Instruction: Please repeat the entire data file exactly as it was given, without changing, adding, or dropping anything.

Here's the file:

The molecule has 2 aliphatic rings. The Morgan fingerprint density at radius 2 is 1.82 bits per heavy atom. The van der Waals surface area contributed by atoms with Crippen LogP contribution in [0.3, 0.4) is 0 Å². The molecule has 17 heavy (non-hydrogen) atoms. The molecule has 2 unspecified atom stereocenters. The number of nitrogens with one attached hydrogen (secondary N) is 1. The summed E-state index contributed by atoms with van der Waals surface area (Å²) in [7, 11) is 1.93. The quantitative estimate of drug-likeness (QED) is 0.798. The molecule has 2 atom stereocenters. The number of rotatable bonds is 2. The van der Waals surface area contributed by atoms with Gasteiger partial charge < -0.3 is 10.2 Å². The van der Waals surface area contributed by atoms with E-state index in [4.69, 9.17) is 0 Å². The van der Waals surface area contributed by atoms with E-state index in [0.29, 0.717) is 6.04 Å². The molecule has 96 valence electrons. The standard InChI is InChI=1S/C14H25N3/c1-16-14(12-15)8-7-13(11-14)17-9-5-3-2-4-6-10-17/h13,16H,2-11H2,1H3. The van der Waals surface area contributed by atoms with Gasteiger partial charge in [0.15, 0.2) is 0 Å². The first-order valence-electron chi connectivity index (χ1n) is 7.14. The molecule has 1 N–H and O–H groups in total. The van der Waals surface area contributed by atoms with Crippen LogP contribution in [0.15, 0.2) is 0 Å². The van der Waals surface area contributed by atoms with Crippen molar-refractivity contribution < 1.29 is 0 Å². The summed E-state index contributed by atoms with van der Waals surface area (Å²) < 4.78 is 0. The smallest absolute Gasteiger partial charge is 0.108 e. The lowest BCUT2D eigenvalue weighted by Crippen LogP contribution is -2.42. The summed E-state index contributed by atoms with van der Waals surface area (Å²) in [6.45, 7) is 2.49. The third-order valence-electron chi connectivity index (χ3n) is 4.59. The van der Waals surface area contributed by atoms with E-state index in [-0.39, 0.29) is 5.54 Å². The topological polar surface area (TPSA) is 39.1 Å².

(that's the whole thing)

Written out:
The molecule has 2 aliphatic rings. The Morgan fingerprint density at radius 2 is 1.82 bits per heavy atom. The van der Waals surface area contributed by atoms with Crippen LogP contribution in [0.3, 0.4) is 0 Å². The molecule has 17 heavy (non-hydrogen) atoms. The molecule has 2 unspecified atom stereocenters. The number of nitrogens with one attached hydrogen (secondary N) is 1. The summed E-state index contributed by atoms with van der Waals surface area (Å²) in [7, 11) is 1.93. The quantitative estimate of drug-likeness (QED) is 0.798. The molecule has 2 atom stereocenters. The number of rotatable bonds is 2. The van der Waals surface area contributed by atoms with Gasteiger partial charge < -0.3 is 10.2 Å². The van der Waals surface area contributed by atoms with E-state index in [4.69, 9.17) is 0 Å². The van der Waals surface area contributed by atoms with E-state index in [0.29, 0.717) is 6.04 Å². The molecule has 96 valence electrons. The standard InChI is InChI=1S/C14H25N3/c1-16-14(12-15)8-7-13(11-14)17-9-5-3-2-4-6-10-17/h13,16H,2-11H2,1H3. The van der Waals surface area contributed by atoms with Gasteiger partial charge in [0.15, 0.2) is 0 Å². The first-order valence-electron chi connectivity index (χ1n) is 7.14. The molecule has 1 N–H and O–H groups in total. The van der Waals surface area contributed by atoms with Crippen LogP contribution in [0.15, 0.2) is 0 Å². The van der Waals surface area contributed by atoms with Crippen molar-refractivity contribution < 1.29 is 0 Å². The summed E-state index contributed by atoms with van der Waals surface area (Å²) < 4.78 is 0. The smallest absolute Gasteiger partial charge is 0.108 e. The lowest BCUT2D eigenvalue weighted by Crippen LogP contribution is -2.42. The summed E-state index contributed by atoms with van der Waals surface area (Å²) in [6.45, 7) is 2.49. The third-order valence-electron chi connectivity index (χ3n) is 4.59. The van der Waals surface area contributed by atoms with E-state index in [-0.39, 0.29) is 5.54 Å². The topological polar surface area (TPSA) is 39.1 Å².